b.  Proximity to Paris is a great asset.

 Pays de la Loire

Capital: Nantes

a.  Second in France in terms of agricultural production.

b.  Highest livestock breeding.

c.  The Nantes-Saint Nazaire port complex, the fourth largest in France, is the hub of activities.

d.  A striking feature is the high speed train service (TGV) that links Nantes with Paris in two hours, thus furthering development of the economy and of tourism (Atlantic beaches).

 Picardy

Capital: Amiens

a.  A very rich agricultural area, leading to the development of the agri-foodstuffs industry.

b.  Has a pivotal geographical position.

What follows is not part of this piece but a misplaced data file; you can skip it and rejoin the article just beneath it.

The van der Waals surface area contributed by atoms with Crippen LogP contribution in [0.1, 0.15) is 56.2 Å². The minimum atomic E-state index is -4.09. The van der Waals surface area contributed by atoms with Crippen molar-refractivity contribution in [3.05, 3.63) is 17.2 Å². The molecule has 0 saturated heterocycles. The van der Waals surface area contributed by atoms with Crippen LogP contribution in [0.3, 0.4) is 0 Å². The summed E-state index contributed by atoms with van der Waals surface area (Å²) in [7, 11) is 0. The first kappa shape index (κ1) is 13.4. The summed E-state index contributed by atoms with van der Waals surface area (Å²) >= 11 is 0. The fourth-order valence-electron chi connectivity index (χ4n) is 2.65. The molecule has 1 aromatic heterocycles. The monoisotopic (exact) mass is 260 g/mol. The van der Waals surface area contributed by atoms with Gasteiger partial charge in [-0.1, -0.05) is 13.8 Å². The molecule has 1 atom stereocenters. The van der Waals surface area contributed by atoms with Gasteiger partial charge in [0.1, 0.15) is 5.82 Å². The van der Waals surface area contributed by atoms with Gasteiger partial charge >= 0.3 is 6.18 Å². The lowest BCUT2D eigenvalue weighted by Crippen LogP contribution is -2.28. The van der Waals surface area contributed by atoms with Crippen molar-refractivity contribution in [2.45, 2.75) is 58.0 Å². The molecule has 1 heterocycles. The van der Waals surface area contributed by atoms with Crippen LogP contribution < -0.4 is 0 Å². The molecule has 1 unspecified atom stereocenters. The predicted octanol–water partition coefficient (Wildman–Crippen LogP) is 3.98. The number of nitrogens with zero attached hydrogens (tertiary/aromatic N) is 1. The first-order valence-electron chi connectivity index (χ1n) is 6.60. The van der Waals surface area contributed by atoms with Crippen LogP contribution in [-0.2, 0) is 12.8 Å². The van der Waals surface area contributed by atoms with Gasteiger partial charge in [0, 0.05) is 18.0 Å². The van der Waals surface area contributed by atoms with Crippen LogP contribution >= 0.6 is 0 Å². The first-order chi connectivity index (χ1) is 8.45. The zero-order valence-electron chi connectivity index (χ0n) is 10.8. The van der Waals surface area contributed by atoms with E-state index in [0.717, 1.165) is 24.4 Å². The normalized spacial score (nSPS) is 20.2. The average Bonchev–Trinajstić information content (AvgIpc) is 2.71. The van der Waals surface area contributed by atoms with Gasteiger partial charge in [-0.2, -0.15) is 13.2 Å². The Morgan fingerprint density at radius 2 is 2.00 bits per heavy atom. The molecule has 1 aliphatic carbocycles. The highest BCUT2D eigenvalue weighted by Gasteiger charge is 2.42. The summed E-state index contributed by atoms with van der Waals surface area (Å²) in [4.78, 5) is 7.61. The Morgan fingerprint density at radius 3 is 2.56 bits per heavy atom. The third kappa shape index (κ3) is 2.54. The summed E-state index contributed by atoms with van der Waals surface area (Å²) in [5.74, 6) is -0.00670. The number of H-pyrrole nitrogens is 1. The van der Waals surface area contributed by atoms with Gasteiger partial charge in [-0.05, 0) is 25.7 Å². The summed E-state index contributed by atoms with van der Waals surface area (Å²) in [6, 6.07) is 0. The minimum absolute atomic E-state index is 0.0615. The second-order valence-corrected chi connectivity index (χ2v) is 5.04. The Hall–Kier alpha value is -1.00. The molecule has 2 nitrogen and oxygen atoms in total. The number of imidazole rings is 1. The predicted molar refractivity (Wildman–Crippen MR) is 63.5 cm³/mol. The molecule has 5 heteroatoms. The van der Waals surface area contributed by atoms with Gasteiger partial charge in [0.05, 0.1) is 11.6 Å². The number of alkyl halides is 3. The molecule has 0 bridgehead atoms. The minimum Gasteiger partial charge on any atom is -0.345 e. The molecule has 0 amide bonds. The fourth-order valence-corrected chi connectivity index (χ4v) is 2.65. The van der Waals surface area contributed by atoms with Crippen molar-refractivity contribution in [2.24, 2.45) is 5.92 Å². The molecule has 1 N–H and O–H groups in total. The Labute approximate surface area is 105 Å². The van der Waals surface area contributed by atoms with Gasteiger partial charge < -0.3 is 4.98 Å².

Poitou-Charentes

Capital: Poitiers

a.  Mainly rural with farmland used mainly for beef cattle and the vineyards used for the production of Cognac.

b.  A number of agri-foodstuffs industries and light industries are present.

c.  The seaport of La Rochelle and the beaches along the Atlantic are tourist attractions.

 Provence-Alpes-Coted’Azur

Capital:Marseille

a.  Fabulous climate, great coastline and natural beauty makes this region very popular and wealthy.

b.  Marseille is France’s largest port and the second in Europe and has a industries, from oil refineries to chemicals and foodstuffs.

c.  Nice and the Côte d’Azur are famous tourist resorts.

 Rhone-Alpes

Capital: Lyon 

a.  Ranks second in importance among metropolitan France’s 22 regions.

b.  Has the second most important manufacturing and services centre in France.